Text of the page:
Intravenous Pyelogram (IVP)
What is an Intravenous Pyelogram (IVP)?
An intravenous pyelogram is a series of x-rays of the urinary system, the kidneys, bladder and urinary tract using contrast medium. A normal x-ray does not show the internal structure and the working of the kidneys. With the help of the dye, it is easier to assess the functioning and the precise location of obstruction, if any. It is also known as intravenous urogram.
Why is it conducted?
Today there are other methods, such as, CT scans and MRIs, for visualizing the urinary system. However, the IVP is still used in certain situations like structural disorders of the urinary tract and for the location of any obstruction or stones in the tract.
Who should go for it?
- Persons who have blood in urine are advised this test to find out the cause.
- Persons who have been injured in the abdomen area are advised this test to assess internal damage.
- People who have severe or ongoing pain at the back just below the ribs where the kidneys are located.
- Persons who are suspected to have tumors or stones in the kidney or urinary tract.
- People who are suffering from recurrent urinary infections to check for possible reasons.
- Persons who are suspected to have defects in the structure of the urinary tract.
You will be asked to empty the bladder just before the test begins. In this test the radiologist injects a dye in a vein in the arm. This is then followed by a number of x-rays at certain intervals. This not only highlights the internal structure but also reveals how well the kidneys are able to filter the dye from the system. You will be expected to stay motionless during the procedure so that the x-rays do not get blurred. Generally a wide compression belt is used around the abdomen to ensure that the dye remains in the kidneys for some time. However, this belt will not be used if obstruction is suspected. A last x-ray is taken after you have emptied the bladder again at the end of the procedure. It should take about 1 hour for the test to be completed.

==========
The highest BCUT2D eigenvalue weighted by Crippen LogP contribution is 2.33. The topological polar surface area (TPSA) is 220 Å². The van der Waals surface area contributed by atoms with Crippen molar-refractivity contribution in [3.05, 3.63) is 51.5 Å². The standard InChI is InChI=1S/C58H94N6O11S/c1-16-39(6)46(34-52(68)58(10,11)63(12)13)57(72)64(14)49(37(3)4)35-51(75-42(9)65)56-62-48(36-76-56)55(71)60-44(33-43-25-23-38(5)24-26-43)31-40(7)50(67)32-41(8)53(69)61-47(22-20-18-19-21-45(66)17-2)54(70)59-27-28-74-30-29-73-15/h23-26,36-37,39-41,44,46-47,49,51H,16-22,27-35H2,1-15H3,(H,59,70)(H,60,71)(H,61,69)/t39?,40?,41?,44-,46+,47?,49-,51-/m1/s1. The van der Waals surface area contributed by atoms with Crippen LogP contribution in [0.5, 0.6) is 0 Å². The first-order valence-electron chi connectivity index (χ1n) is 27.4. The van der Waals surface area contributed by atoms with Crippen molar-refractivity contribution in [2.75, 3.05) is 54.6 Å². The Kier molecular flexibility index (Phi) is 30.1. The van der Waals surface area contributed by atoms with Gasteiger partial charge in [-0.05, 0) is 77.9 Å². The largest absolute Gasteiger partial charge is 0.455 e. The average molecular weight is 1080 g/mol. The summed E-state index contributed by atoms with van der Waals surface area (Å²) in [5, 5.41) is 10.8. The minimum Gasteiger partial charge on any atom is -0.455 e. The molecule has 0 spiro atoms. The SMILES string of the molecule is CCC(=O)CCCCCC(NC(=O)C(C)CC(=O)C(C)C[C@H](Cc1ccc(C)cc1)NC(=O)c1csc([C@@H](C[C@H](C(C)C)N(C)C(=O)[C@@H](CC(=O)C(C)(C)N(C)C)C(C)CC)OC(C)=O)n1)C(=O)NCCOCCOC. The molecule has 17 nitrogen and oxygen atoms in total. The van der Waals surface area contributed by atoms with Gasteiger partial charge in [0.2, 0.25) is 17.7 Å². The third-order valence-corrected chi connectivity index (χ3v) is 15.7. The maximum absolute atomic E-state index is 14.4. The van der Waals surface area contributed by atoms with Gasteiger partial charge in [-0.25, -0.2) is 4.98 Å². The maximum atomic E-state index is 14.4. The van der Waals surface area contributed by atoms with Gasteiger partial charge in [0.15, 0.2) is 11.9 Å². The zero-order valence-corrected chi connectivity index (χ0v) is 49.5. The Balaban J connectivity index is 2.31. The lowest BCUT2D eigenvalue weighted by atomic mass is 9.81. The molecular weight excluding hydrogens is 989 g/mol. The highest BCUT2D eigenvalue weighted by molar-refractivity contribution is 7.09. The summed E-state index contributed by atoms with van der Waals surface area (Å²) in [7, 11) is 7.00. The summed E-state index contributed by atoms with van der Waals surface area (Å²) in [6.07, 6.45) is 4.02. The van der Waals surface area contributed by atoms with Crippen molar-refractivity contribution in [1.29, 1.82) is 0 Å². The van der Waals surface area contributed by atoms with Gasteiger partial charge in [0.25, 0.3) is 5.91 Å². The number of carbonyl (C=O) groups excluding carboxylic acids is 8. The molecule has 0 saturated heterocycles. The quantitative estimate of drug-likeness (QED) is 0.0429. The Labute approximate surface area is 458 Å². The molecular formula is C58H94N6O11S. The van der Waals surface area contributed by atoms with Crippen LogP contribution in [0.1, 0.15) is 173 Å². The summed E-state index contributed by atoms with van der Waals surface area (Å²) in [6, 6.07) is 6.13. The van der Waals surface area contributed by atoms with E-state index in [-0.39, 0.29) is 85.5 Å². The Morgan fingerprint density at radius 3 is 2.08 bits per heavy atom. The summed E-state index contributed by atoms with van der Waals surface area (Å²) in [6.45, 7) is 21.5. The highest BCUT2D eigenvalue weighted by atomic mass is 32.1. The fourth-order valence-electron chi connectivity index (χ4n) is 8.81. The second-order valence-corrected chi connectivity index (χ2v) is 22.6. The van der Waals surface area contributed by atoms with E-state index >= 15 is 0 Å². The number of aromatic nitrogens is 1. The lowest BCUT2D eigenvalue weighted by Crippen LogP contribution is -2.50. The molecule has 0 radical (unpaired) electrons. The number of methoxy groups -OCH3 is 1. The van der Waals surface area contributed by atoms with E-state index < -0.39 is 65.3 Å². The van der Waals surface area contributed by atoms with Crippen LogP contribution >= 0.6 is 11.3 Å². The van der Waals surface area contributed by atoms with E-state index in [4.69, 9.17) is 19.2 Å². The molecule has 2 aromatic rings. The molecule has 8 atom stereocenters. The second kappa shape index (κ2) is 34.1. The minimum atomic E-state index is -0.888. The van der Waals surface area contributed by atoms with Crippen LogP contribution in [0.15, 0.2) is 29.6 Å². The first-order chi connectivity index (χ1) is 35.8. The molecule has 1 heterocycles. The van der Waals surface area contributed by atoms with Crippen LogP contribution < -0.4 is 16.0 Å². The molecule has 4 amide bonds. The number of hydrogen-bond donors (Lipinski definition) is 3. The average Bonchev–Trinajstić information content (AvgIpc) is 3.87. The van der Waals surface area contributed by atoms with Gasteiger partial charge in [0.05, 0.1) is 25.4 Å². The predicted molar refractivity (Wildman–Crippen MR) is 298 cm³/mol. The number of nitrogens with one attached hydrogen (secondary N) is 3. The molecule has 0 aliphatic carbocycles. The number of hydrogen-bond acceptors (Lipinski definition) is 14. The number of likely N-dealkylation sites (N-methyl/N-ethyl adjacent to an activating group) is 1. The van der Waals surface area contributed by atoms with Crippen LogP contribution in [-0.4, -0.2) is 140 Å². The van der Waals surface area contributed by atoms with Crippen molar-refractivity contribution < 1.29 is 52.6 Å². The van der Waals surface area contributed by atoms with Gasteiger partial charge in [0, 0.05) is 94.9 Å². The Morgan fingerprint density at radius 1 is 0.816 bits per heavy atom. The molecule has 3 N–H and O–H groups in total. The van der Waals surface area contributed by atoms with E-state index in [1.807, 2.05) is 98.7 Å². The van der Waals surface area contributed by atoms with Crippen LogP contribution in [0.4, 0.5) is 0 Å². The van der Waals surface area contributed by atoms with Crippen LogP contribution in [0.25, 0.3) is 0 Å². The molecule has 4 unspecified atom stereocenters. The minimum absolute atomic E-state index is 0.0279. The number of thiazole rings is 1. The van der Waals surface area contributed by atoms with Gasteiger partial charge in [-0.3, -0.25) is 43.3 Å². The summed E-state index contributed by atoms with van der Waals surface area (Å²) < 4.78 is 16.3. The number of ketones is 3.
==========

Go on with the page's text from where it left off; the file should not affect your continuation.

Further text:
You will be asked not to eat or drink anything from 12 hours before the test. In addition to this, a laxative will be given the day before so that the bowels are empty. You will have to remove all jewelry or metal objects from your body.
It is normal for the person to have a feeling of warmth or flushing spread from the vein where the dye is injected. This feeling disappears after sometime. Serious reaction to the dye is rare.
An intravenous pyelogram is not carried out under certain conditions. These are:
- Women who are pregnant or breastfeeding may not have this test.
- Women who have an IUD for contraception.
- This test will not be conducted on persons who have had a barium x-ray even 4 days before.
- Persons whose kidneys are compromised as the dye may cause further damage to kidneys.
- People who have diabetes and have metformin for its management.
- Persons who are allergic to the dye which is iodine based.
In these cases an ultrasound, CT or retrograde pyelogram is preferred.
Interpretation of results
The x-rays are interpreted by the radiologist who looks for shape, size, and position of the kidneys, bladder and the urinary tract as well as signs of obstruction or any abnormal growth. The time taken for the dye to reach the kidneys is also observed.
Written by: healthplus24.com team
Date last updated: February 03, 2015